La Belle Époque – Le Rock by Workstead
Le Rock, an indulgently grand recreation of the timeless French brasserie, sees Workstead pay homage to the larger-than-life vitality of New York City. The design of the new restaurant, in Rockefeller Center’s International Building, pays tribute to its art nouveau milieu and a building that set a new benchmark for what architecture could accomplish when it was built in 1935.
From Lee Hanson and Riad Nasr, the established Francophiles behind the iconic Frenchette in Tribeca and Le Veau d’Or on the Upper East Side, Le Rock is an authentic synthesis of the grandiose scale of New York’s interwar architectural boom and the humbly democratic French brasseries, which have provided simple yet satisfying fare and a space for passionate discourse since La Belle Epoque. Workstead’s expansive design entwines the two threads into an impressively opulent yet approachable eatery.
Elements of the space are distilled from Raymond Hood’s original design for the building, and colours throughout employ the palette of The Story of Mankind, Lee Lawrie’s limestone sculpture that greets guests outside the restaurant’s entrance. Rich reds are expressed in the sumptuous mahogany that adorns most surfaces. African mahogany veneer panelling coats the wall panels; solid burl mahogany furniture is used throughout, and a mix of solid and veneer wraps the waiters’ stations and sequoia Milan leather banquettes, instantly transporting the diner to opulent interwar New York. Stone is employed across most surfaces, with mixed tones of terrazzo flooring, inlaid with brass strips, embodying the complex expressions of Hood’s design. Metalwork is used extensively to elevate the margins and touchpoints, from brass rails, hooks and fixtures to the cast bronze bar, heated and air-gunned to create the textured finish. Vertical metal screens loosely demarcate discrete sections of the dining room, reducing the overburdening volume of the space without crowding guests.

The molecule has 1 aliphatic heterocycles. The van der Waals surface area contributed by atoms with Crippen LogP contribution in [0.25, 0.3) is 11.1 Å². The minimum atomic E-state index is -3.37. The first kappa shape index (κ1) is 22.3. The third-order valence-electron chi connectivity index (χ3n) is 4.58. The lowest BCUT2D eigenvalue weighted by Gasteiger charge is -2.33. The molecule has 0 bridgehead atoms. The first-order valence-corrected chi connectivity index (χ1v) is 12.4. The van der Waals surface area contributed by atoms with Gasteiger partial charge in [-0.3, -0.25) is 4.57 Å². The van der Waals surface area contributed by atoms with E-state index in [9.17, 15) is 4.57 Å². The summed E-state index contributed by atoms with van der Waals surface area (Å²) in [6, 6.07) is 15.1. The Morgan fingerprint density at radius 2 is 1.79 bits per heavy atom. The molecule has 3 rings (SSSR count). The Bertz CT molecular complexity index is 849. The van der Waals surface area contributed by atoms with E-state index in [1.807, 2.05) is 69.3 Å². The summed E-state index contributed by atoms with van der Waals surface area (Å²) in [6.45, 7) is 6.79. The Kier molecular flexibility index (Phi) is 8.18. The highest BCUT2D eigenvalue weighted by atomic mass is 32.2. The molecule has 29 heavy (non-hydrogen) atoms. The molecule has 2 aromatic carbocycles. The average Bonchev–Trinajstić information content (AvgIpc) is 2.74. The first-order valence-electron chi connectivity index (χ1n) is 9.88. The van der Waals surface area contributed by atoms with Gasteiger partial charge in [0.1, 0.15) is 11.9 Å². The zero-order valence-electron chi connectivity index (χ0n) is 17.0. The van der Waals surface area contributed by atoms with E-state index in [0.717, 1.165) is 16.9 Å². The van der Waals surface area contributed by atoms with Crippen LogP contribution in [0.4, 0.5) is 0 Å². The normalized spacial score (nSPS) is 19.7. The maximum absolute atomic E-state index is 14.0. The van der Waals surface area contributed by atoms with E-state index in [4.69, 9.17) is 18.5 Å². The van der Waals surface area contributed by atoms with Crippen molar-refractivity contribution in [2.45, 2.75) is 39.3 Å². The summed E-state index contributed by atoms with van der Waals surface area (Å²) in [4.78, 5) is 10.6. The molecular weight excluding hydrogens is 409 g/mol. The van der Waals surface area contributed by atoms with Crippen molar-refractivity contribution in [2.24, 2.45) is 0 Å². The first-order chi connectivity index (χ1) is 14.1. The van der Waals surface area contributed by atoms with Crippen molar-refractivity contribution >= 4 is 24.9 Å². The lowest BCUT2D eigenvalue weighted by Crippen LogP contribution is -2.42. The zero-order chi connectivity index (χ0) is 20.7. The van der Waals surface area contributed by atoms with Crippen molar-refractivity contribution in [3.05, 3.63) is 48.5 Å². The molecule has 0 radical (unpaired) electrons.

The screen is salt-packed brass, purposely patinaed to a potent verdigris, imbuing a sense of time and history into the space and echoing the maturity of other NYC landmarks such as the Empire State Building and the Statue of Liberty. The design prodigiously blurs the lines between past and present, creating an authentic distillation of Hood’s original design, and invoking essential art nouveau elements from Hood’s contemporaries. The authenticity is more than skin deep, with vintage pieces sought to complete the effect, such as 1950s Joamin Baumann chairs for the dining room. Such faithfulness goes beyond mere nostalgia; the design is paying tribute to these heavyweights of American design, an expression of gratitude for the groundbreaking designs that invigorated American life at the time.
Incorporating the welcoming timelessness of the French brasserie into the art deco institution of the Rockefeller Center, Le Rock captures the essential elements of New York City life. With a characteristic reverence for the past and a welcoming of different cultures, as Workstead describes, the space has “reimagined one of the world’s most egalitarian dining formats for one of its most democratic addresses.”